A park in the center of the city: Sycamore Park #WalkingWednesday

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Despite being only 2 miles from the center of downtown Lansing, this WalkingWednesday through Sycamore Park felt like a trip up north.  The neighborhood is filled with old growth trees, piney woods, and open green space.  It’s within easy walking and biking distance from many other beautiful parks, like Fenner Nature Center, Sycamore Golf Course, and Potter Park Zoo.  Hop on the River Trail and you can quickly access Ingham County Parks, downtown, and MSU.

It’s bordered on the north and the east by water (lots of it right now as the Red Cedar River and Sycamore Creek are very high due to heavy rain).

Looking north towards Potter Park Zoo

Looking north towards Potter Park Zoo

River High Water

Looking east along the Red Cedar

 

 

 

 

 

 

 

The green space assets of the neighborhood are stunning and on this beautiful June evening, the beauty of the area was on full display.  This area is known for its bird wildlife and is home to a heron rookery and a bald eagle’s nest.  Learn more in this Nature Discovery article.

Sycamore Park Neighborhood Association president Paul Wozniak provided a walking map (my first neighborhood to hand out maps for #WalkingWednesday!) Find our more about the Sycamore Park Neighborhood Association on Facebook.

Sycamore Park walking tour covering a part of every street in the neighborhood.

Sycamore Park walking tour covering a part of every street in the neighborhood.

The neighborhood has many long term residents.  Our tour was a mix of newer and longer term neighbors. Top reasons I heard for choosing Sycamore Park (in no order) were:

  • Proximity to downtown and MSU & convenience to everything
  • Access to the River Trail without crossing any major streets
  • Neighborhood friendliness

Houses are a mix of 1920s – 1940s single family homes with interesting architecture and tons of charm.

Mt. Hope Elementary

Mt. Hope Elementary School

Mt. Hope 4-6 STEAM (Science, Technology, Engineering, Arts, & Math) School sits on the neighborhood’s southern border.  The school playground, basketball courts, and green space add to the recreational opportunities & beauty of the neighborhood.  School leaders and the PTA partner with the neighborhood organization on many events.

Neighbors at one of the welcome signs.  Neighbors care for the planting/weeding of these entryways.

Neighbors at one of the welcome signs. Neighbors care for the planting/weeding of these entryways.

Bordered by both Pennsylvania Ave and Mt. Hope, commercial corridors have an impact on the neighborhood.  Neighbors are happy with the increased commercial activity at the Mt. Hope/Penn intersection with the addition of Central Pharmacy Vacancies still exist on the south side of Mt. Hope and neighbors are hoping for new tenants in those spaces.

Heading south along Pennsylvania Ave.

Heading south along Pennsylvania Ave.

 

Long time local businesses such as Smith Floral continue to provide commercial activity in the area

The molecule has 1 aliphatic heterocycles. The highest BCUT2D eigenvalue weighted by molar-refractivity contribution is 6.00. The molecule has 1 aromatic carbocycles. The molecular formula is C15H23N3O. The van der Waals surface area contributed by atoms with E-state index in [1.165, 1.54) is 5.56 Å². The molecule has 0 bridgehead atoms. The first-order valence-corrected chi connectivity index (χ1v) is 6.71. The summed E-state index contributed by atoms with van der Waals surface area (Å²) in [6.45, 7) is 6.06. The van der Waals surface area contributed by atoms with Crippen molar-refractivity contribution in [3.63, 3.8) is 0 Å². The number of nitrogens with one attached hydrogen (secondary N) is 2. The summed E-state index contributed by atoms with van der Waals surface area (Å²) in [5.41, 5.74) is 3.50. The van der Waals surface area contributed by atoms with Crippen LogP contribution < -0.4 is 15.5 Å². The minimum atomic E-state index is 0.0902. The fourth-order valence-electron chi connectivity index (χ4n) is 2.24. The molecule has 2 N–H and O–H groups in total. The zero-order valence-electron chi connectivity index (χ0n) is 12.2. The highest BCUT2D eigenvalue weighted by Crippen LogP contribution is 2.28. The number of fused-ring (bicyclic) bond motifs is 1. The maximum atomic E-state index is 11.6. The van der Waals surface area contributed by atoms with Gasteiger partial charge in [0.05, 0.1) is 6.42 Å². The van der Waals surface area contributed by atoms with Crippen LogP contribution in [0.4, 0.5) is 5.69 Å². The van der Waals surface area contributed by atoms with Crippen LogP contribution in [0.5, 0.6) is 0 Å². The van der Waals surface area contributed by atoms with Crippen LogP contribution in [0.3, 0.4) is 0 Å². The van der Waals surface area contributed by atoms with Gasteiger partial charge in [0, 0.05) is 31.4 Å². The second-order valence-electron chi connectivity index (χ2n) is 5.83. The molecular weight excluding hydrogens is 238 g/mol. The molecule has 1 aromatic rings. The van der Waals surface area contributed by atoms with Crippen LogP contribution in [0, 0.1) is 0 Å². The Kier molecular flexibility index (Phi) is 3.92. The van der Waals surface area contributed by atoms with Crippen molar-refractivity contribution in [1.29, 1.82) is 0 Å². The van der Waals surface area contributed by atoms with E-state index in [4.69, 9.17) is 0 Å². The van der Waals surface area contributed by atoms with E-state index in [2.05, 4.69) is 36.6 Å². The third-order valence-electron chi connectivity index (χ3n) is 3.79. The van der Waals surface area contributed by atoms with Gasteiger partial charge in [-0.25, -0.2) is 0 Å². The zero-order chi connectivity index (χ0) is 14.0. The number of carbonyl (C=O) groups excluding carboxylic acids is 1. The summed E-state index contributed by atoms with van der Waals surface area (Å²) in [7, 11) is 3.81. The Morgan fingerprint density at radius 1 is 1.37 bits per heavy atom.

Looking south across Mt. Hope to Smith Floral

Looking south across Mt. Hope to Smith Floral

 

 

 

 

 

 

We waved to many neighbors enjoying the beautiful weather on their front porch and took a peek into the Little Free Library:

A little house of books

A little house of books

ShubelParkTreesAlongRiver

 

 

 

 

 

 

We headed back to the park for a summer time treat and were all really impressed with the watermelon slicer!

Paul introduces us to the wonders of the watermelon slicer

Paul introduces us to the wonders of the watermelon slicer

Amazing!

Amazing!

 

 

 

 

 

 

 

 

 

Thank you for your hospitality and the chance to meet many neighbors and see your beautiful homes. Enjoy the summer in your park in the city!

This #WalkingWednesday was the first attended by our AmeriCorps VISTA members in our Cities of Service Love Your Block program.  Learn more about their work and see their blog post about the Sycamore Park tour at Lansing Love Your Block

 

 

5 thoughts on “A park in the center of the city: Sycamore Park #WalkingWednesday

  1. Paula Harney

    Thanks, Andi, for the wonderful posting and pics. My beloved grandmother and Aunt Agnes lived in that neighborhood many years until their passing. We sold their house to a young, single woman who we hope will also live there a long time. My cousin, Barb, and her family also live there. So, keep up the good work!

  2. Thank you Paula! I’m sure you have many wonderful memories of visiting your Grandmother and Aunt in the neighborhood. Like many people, I’ve passed this neighborhood hundreds of times on Penn or Mt. Hope without ever going through it. It’s a gem in the heart of Lansing!

  3. Brian

    Sorry that we missed it. Thanks for posting so quickly on your blog with great photos. We were hosting guests over last night in our back yard, They remarked on how the neighborhood is so quiet after we sent our children to the school park. Having both a school playground and city playground within our neighborhood is so family friendly.

  4. Anonymous